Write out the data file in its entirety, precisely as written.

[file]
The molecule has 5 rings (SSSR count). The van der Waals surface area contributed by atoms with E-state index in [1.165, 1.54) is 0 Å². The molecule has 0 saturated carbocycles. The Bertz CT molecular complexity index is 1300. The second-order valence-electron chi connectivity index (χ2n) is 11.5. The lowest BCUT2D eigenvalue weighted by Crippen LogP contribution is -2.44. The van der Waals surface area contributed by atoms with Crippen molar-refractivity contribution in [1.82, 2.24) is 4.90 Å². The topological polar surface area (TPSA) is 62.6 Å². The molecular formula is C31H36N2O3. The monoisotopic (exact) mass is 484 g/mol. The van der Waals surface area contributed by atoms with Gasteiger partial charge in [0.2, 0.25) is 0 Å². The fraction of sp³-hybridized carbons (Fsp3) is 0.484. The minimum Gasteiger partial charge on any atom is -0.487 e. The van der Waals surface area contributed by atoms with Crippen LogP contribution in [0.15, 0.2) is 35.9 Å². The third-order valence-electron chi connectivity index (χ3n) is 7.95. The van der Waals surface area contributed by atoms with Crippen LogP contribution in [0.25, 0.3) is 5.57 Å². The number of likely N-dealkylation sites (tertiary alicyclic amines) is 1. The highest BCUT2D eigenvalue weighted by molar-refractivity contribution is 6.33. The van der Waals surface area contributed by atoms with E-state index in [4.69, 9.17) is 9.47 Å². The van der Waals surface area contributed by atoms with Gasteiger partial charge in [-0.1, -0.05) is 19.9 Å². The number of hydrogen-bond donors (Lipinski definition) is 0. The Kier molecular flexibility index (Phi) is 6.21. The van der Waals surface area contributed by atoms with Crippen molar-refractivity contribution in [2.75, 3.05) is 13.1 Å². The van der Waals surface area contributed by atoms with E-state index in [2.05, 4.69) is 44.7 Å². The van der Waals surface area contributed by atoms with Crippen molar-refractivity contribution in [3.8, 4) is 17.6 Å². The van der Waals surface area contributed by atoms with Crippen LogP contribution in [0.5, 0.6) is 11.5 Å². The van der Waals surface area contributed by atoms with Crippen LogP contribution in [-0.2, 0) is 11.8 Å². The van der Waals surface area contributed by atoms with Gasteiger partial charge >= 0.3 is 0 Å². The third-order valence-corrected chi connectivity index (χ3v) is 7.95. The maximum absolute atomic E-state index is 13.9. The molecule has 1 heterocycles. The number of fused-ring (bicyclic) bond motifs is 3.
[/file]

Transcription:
The molecule has 5 rings (SSSR count). The van der Waals surface area contributed by atoms with E-state index in [1.165, 1.54) is 0 Å². The molecule has 0 saturated carbocycles. The Bertz CT molecular complexity index is 1300. The second-order valence-electron chi connectivity index (χ2n) is 11.5. The lowest BCUT2D eigenvalue weighted by Crippen LogP contribution is -2.44. The van der Waals surface area contributed by atoms with Crippen molar-refractivity contribution in [1.82, 2.24) is 4.90 Å². The topological polar surface area (TPSA) is 62.6 Å². The molecular formula is C31H36N2O3. The monoisotopic (exact) mass is 484 g/mol. The van der Waals surface area contributed by atoms with Gasteiger partial charge in [0.2, 0.25) is 0 Å². The fraction of sp³-hybridized carbons (Fsp3) is 0.484. The minimum Gasteiger partial charge on any atom is -0.487 e. The van der Waals surface area contributed by atoms with Crippen LogP contribution in [0.15, 0.2) is 35.9 Å². The third-order valence-electron chi connectivity index (χ3n) is 7.95. The van der Waals surface area contributed by atoms with Crippen LogP contribution in [0.25, 0.3) is 5.57 Å². The number of likely N-dealkylation sites (tertiary alicyclic amines) is 1. The highest BCUT2D eigenvalue weighted by molar-refractivity contribution is 6.33. The van der Waals surface area contributed by atoms with E-state index in [4.69, 9.17) is 9.47 Å². The van der Waals surface area contributed by atoms with Gasteiger partial charge in [-0.1, -0.05) is 19.9 Å². The number of hydrogen-bond donors (Lipinski definition) is 0. The Kier molecular flexibility index (Phi) is 6.21. The van der Waals surface area contributed by atoms with Crippen molar-refractivity contribution in [2.75, 3.05) is 13.1 Å². The van der Waals surface area contributed by atoms with E-state index in [2.05, 4.69) is 44.7 Å². The van der Waals surface area contributed by atoms with Crippen molar-refractivity contribution in [3.8, 4) is 17.6 Å². The van der Waals surface area contributed by atoms with Crippen LogP contribution in [0.5, 0.6) is 11.5 Å². The van der Waals surface area contributed by atoms with Crippen LogP contribution in [-0.2, 0) is 11.8 Å². The van der Waals surface area contributed by atoms with Gasteiger partial charge >= 0.3 is 0 Å². The third-order valence-corrected chi connectivity index (χ3v) is 7.95. The maximum absolute atomic E-state index is 13.9. The molecule has 1 heterocycles. The number of fused-ring (bicyclic) bond motifs is 3.